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Home sales post modest gain in March but pace is still significantly below last year

SHARE Home sales post modest gain in March but pace is still significantly below last year

WASHINGTON — Sales of new homes rebounded slightly in March, helped by better weather, but the gain was not enough to offset big declines in the previous two months.

The Commerce Department reported Wednesday that new home sales rose 2.6 percent in March compared with February, when new home sales had plunged to the lowest level in nearly seven years. New homes were sold at a seasonally adjusted annual rate of 858,000 units in March.

The March improvement was just half what analysts had expected and still left the sales pace 23.5 percent lower than a year ago as the housing industry continues to go through a painful adjustment after an extended boom period.

The report on new home sales followed a report Tuesday that sales of existing homes, by far the larger part of the sales market, had fallen 8.4 percent in March, the biggest decline in 18 years.

The slump in housing, which began last year, has been a significant drag on economic growth. Analysts expect that to continue as rising mortgage foreclosures dump more homes onto the market and cause lenders to toughen their standards, making it harder for prospective buyers to qualify for loans.

In other economic news, the Commerce Department said Wednesday that orders to U.S. factories for big-ticket manufactured goods rose 3.4 percent in March, the fastest clip in three months, helped by the biggest jump in orders by businesses to expand and modernize in 2 1/2 years.

The housing report showed that the rise in sales activity helped to lift prices, with the median sales price increasing to $254,000, a gain of 6.4 percent compared to the same period a year ago.

Analysts said the rise in home sales reflected better-than-normal weather in March following serious winter storms in January and February.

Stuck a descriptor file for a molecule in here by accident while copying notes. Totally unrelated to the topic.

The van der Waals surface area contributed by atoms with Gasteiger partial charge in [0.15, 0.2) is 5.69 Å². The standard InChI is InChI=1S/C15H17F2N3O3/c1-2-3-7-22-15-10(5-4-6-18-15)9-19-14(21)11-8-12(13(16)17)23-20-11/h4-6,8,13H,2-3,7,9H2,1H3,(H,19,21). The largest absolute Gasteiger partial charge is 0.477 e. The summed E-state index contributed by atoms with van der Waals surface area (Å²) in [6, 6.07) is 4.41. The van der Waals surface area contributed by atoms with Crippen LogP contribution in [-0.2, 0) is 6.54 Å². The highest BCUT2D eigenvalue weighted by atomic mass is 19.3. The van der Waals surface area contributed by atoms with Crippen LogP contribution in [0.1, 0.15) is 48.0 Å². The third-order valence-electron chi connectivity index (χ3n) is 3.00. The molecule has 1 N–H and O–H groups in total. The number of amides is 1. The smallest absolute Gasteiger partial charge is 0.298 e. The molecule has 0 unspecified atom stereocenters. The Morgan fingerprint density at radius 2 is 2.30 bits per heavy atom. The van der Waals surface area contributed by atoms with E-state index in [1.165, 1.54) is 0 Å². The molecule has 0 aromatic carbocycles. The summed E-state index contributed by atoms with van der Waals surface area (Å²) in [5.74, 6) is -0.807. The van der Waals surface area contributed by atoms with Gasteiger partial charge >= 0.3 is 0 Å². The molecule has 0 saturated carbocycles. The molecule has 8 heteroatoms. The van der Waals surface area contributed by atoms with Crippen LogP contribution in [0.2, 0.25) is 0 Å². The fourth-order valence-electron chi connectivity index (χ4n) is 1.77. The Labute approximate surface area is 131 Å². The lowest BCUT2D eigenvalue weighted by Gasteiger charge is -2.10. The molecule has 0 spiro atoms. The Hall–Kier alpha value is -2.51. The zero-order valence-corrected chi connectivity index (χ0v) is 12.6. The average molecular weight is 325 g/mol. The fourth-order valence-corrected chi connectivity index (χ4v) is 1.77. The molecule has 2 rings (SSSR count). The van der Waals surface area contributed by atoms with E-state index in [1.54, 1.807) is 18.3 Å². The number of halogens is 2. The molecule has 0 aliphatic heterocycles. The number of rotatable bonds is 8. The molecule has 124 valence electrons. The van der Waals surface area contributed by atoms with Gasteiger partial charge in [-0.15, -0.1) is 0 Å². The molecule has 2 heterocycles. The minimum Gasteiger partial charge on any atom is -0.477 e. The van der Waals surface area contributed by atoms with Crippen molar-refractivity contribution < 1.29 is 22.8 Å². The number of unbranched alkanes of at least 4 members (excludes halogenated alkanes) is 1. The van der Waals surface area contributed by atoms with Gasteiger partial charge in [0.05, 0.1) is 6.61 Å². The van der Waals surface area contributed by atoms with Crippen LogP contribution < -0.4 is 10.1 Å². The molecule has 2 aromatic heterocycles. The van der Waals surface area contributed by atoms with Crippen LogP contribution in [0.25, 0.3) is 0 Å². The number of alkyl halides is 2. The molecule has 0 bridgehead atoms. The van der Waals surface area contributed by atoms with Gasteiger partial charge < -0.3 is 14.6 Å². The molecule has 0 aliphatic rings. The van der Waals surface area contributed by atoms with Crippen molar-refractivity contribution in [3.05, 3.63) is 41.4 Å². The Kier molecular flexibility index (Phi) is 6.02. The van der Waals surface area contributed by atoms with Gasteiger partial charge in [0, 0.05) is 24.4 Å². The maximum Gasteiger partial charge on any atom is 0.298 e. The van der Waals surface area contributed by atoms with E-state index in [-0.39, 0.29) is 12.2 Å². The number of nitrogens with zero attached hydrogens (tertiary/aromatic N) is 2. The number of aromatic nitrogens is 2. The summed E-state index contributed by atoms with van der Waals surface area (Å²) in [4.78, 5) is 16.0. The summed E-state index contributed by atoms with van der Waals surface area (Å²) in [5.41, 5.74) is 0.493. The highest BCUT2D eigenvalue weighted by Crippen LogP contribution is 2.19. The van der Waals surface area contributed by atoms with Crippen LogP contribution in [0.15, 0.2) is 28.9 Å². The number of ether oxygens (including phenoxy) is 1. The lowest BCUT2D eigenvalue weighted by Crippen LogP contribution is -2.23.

The biggest increase was a 50 percent rise in sales in the Northeast followed by an increase of 9.8 percent in the Midwest, two regions which had been slammed by winter storms in February. Sales fell 2.7 percent in the South and were down 0.9 percent in the West.

Much of the strength in orders for durable goods came from a 37.6 percent surge in demand for commercial aircraft. However, orders for business capital goods excluding aircraft also posted a strong gain of 4.7 percent.

That was the best showing for this closely watched category of business investment since a 7.9 percent rise in September 2004. The rebound came after two consecutive monthly declines had increased worries that troubles in housing and auto manufacturing were beginning to cause other businesses to grow more pessimistic about the future.

Still, analysts said that the orders rebound did not change their view that manufacturing remained under pressure from the slowing economy.

"The significant bounce back in business equipment spending evidenced in the durable goods report is more a function of the volatility inherent in these data than a clear sign that business confidence in the economy has stabilized enough to allow capital spending to resume a healthy growth trajectory after weakening considerably in the latter months of 2006," said Cliff Waldman, Economist for the Manufacturers Alliance/MAPI.

The 3.4 percent rise in durable goods orders pushed demand up to $214.9 billion in March following a 2.4 percent increase in February, which was previously reported as a weaker 1.7 percent rise.

Manufacturing has endured a slowdown in recent months, reflecting the slowdown in the overall economy.

Many economists believe the economy slowed to an annual growth rate of just 1.8 percent in the first three months of this year, which would be the weakest showing since the end of 2005 when the country was struggling to cope with the devastation from Hurricane Katrina. The government will release its first look at growth in the gross domestic product for the January-March period on Friday.